If you’re already part of the Beta Channel, you’ll get Chrome 6 automatically. Otherwise, click here to get it.
ReadWriteWeb is reporting that Google TV has a revamped logo ahead of its much anticipated launch. DISH Network is the service provider, and Logitech is supplying the set-top boxes. Sony will be integrating the technology in some of its TVs. It’s supposed to have a fall release – that’s pretty soon, when are we going to get an actual date?
As RWW points out, this is following in the footsteps of similar Google projects that don’t specifically label the product as the company’s own by just using text and then the name of the service. For products like Android, Chrome and now Google TV, that’s probably a smart idea.
Google TV will run Android 2.2 and use Chrome 6 for the web. Developers will be creating applications for it, presumably being available in the Chrome Web Store, which should be launched soon, maybe around the same time as Chrome 6 in the next few weeks.
While it has been speculated for a while, it’s clear that Chrome 6 for widespread release is coming very soon.
In a recent Chromium Development Group discussion Jason Kersey, a Technical Manager at Google, makes note that developer features not expected to be a part of Chrome 6 are going to be tightly controlled in certain development channels for the near future. “We have closed out all our release-block beta bugs, and we are on the path to stable“, he said.
I have to admit, I’m surprised that it is not out yet, given that the Chromium team has said recently that the pace of versions would be speeding up. This is likely in an attempt to pack as many solid features within the browser prior to the Google TV release coming this fall as well as Chrome OS, expected in November for the holiday season.
For a look at some of the changes that make up Chrome 6, take a look at my series I wrote titled “Inside Chrome 6“. Enjoy!
One billion devices are a legitimate possibility for Android; at least that’s what Google CEO Eric Schmidt believes.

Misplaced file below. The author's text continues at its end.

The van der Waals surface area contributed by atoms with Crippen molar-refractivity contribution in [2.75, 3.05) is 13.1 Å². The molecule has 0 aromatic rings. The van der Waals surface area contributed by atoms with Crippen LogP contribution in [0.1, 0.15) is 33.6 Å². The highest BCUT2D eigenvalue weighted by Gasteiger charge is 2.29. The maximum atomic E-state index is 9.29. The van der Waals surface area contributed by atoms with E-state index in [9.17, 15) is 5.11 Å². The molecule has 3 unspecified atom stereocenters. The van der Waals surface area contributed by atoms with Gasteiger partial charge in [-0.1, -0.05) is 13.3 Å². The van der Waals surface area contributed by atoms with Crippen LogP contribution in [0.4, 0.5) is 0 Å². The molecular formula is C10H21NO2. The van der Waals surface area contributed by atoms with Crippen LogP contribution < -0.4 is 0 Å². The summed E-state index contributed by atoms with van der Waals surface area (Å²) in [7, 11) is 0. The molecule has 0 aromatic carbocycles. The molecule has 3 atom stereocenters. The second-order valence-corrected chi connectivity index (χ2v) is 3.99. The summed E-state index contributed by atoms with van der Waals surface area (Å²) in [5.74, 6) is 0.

The dev channel of Chrome browser has been updated; the release includes some UI tweaks and stability fixes.
Apple has released an extensions gallery for its Safari browser creatively called – Safari extensions.
You can’t just throw out an OS like Windows because people are connected to the local applications says GigOM’s Sam Dean.
Is Facebook Questions a legitimate contender in the search market or will it just simply be an annoyance?
The Chromium blog today has a post up about the importance of load times for a web page. In fact, it is so important that Chrome 6 will offer developers the ability to test load times on the fly while they are doing their thing. It’s actually a standard being worked out across all browsers called Web Timing. Developers can see it under window.webkitPerformance. Not a bad idea, since Google has made it clear in the past that speed is a big factor in search rankings.
Consider the case in point by the Google Research blog that points to “more usage, as measured by number of searches, reflects more satisfied users”, meaning that controlled tests on this very subject prove the point that speed makes people happy. This continues to reiterate their insistence on emphasizing a fast-loading web, and for good reason. It’s what the people want out of their user experience.
That explains why I’m always unhappy when I’ve got to use this Windows 7 machine.
Many people have asked for the ability to move their tabs to the side in Google Chrome. This is a feature that first took off in Firefox, and fortunately the Chromium team has graciously put them into the early builds. Now, if you’re using Chrome 6 in the form of the development or canary builds, you can have sidebar tabs as well.
The first thing you need to do is add “–enable-sidebar-tabs” to your Chrome shortcut like this.
To revert to regular tabs, right click on an open tab and uncheck the Use side tabs option.
I’m not sure what to think about sidebar tabs – I’ve never used them, so I am accustomed to using regular tabs on the top. I think the feature also need a bit of UI polish as well, but if you’re using Firefox just for the sidebar tabs, you might want to grab yourself the development build of Chrome and give it a shot.